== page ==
Ground Corn Products 101

Articles
January 30, 2012

Ground Corn Products 101

Looking to mix up your eating experience? Want to try making traditional foods from corn? Well here is your quick 101 for shopping for ground corn products, including grits, cornmeal and masa harina

What are Polenta, Cornmeal, Masa Harina, and Grits? All of these are corn products ground into a meal, or “flour.” Masa Harina is made from white corn and is used in Meican cooking to make tortillas, tamales and other dishes. The corn is treated in a lime water solution, which actually makes the nutrient niacin more easily absorbed in our digestive system. Grits are also treated in a similar way. Polenta and Cornmeal are ground from yellow corn into a meal.

How to Buy: All corn products are sold in boxes and bags; grits are sold in cans or can be found in the freezer aisles. Pre-cooked polenta is sold in logs (similar to cookie dough – but may not be refrigerated).

How to Use:
Cornmeal can be found coarse or fine grain, white or yellow corn, enriched and degerminated, or “stoneground” with germ intact (highest in fiber). Has sandy texture and can be used to make cornbread, johnnycakes or mush.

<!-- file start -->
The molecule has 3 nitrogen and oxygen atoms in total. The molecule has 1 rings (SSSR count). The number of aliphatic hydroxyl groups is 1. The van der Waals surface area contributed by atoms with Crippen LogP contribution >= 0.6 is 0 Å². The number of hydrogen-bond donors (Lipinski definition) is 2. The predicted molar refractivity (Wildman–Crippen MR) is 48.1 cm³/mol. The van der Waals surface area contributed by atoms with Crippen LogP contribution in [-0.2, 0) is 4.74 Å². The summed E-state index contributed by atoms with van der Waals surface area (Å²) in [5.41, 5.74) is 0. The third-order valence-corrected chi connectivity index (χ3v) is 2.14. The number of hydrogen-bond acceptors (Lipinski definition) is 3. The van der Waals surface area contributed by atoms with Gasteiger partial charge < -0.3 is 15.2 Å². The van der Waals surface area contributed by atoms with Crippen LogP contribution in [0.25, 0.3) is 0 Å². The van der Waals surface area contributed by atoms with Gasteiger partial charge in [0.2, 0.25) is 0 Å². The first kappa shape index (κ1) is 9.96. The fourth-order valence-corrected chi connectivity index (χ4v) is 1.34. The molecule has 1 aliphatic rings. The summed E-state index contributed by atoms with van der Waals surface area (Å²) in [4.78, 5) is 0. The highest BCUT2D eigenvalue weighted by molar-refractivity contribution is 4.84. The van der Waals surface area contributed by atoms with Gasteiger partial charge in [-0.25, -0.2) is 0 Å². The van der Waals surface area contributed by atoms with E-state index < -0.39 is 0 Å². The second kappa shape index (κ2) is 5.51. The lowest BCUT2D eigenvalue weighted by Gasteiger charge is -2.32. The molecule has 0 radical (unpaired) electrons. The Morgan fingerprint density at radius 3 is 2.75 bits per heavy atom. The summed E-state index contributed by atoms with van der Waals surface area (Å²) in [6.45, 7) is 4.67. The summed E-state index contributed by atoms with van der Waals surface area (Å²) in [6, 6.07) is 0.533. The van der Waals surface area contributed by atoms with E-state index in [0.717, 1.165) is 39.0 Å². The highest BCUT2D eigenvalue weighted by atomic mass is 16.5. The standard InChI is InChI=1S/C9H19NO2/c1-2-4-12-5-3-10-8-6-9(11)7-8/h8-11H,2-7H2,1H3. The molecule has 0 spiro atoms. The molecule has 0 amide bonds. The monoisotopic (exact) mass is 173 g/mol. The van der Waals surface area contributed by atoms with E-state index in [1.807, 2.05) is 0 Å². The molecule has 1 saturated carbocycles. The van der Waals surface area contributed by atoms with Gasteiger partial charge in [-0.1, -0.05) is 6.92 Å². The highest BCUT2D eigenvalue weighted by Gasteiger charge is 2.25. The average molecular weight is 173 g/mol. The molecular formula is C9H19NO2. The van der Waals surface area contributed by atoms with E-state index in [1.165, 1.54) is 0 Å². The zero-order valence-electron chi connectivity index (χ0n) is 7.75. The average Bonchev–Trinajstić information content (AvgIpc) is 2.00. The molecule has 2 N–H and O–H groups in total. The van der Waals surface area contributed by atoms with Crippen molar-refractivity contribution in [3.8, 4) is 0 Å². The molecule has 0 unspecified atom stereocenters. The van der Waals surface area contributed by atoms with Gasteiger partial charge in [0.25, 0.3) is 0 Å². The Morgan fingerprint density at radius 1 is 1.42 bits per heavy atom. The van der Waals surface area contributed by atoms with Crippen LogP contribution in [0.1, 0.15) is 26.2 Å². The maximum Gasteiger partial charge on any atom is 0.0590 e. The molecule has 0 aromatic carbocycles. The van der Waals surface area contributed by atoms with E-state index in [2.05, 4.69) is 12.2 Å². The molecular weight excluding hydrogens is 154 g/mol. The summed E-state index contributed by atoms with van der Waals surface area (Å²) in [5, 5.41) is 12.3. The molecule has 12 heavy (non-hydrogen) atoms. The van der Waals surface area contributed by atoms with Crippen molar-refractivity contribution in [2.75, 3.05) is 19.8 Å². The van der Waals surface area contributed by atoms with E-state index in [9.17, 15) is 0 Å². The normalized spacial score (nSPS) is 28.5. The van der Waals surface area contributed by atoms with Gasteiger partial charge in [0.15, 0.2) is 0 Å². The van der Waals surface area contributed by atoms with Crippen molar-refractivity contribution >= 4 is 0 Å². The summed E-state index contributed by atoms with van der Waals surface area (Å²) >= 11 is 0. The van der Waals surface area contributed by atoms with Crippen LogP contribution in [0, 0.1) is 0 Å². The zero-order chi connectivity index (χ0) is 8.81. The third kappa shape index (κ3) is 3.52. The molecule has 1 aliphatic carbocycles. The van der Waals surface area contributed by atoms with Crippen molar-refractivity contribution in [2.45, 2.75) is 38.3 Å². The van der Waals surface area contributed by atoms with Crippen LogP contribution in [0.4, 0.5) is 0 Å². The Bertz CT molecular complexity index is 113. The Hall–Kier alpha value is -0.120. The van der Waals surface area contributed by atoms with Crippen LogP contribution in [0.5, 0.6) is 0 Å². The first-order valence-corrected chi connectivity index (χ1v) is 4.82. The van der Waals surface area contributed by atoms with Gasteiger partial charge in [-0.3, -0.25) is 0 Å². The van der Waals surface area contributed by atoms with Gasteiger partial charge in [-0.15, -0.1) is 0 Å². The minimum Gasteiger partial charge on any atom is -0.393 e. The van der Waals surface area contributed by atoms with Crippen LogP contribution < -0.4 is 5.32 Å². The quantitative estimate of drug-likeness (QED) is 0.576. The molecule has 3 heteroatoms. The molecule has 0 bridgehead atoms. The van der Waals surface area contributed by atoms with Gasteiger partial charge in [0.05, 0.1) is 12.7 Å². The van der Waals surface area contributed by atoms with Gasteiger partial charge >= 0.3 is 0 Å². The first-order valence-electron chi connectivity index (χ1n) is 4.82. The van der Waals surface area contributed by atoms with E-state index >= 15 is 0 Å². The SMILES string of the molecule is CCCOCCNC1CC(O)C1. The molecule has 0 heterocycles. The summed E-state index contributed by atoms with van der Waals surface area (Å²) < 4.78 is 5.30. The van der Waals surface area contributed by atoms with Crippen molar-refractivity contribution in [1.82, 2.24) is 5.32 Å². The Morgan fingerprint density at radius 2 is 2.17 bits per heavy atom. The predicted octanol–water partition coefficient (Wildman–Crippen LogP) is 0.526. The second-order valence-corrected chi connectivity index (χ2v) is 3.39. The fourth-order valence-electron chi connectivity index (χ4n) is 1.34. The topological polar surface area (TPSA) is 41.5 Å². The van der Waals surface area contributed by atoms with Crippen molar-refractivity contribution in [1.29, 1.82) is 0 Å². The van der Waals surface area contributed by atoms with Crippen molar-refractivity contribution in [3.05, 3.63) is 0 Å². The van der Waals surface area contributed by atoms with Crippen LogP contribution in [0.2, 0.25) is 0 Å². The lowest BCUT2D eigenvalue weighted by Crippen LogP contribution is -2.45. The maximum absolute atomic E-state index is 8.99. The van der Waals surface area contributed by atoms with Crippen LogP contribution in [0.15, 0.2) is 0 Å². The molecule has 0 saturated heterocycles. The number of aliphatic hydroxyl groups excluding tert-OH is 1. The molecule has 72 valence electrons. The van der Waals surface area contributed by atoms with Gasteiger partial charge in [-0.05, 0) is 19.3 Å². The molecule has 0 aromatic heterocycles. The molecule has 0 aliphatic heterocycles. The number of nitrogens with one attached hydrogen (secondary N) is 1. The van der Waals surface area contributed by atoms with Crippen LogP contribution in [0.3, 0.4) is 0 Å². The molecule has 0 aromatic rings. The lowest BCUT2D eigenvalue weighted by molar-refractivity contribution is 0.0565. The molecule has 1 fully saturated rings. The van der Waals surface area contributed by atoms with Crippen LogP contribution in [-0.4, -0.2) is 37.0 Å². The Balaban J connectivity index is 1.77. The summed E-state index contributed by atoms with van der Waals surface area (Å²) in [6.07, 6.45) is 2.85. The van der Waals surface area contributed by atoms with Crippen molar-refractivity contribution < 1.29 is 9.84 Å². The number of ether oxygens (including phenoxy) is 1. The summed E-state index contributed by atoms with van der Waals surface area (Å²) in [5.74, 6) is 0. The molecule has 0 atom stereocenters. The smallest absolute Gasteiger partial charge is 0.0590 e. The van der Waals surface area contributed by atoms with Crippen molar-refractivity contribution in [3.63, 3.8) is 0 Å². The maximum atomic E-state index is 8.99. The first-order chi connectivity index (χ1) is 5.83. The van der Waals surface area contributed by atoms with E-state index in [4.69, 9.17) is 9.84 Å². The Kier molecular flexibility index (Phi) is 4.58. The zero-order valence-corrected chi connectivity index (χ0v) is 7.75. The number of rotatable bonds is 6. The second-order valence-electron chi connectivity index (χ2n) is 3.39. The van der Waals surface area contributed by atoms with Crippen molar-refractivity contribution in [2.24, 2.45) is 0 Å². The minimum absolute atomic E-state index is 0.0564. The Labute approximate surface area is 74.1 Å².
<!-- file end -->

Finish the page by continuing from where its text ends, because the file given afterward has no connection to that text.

Grits are coarsely ground pieces of dried white corn, moistened into a mealy paste with hull and germ; "true" hominy grits: dried corn kernels soaked in baking soda, lime, or wood ash (lye water) until kernel's shell pops off, and kernel doubles- they are then rinsed, dried, and ground into coarse, medium, or a fine consistency.

Masa Harina is very finely ground white corn flour made from corn dried, cooked, ground up and dried again. Processed with slaked lime, it has a soft texture and reconstitutes easily with water. Use for tortillas or tamales.

Polenta is coarsely ground yellow corn meal, made with 4 parts boiling liquid (chicken broth or paste, or water), to 1part meal, cooked until thickened and almost solid. Bake or fry; add cheese, sauce, or grill for sweet or savory dishes.

Grits, cornmeal or polenta can be creamy side dish or breakfast mush with milk and butter.

How to store: Keep unopened in a cool dry place for up to 6 months or in freezer up to 2 years. Once open all “flour type products” can become rancid; place opened package into a tight seal container or plastic bag that seals, refrigerate up to 1 month or freeze up to 2 years. Refrigerate polenta logs after opening; use within 1 week.

Health Benefits: Low in fat and very high in omega-6 fatty acids, fiber, and iron.

NOTE: Some Italian polenta may be made with semolina or buckwheat flours, always read labels, especially if food allergies or sensitivities are an issue.

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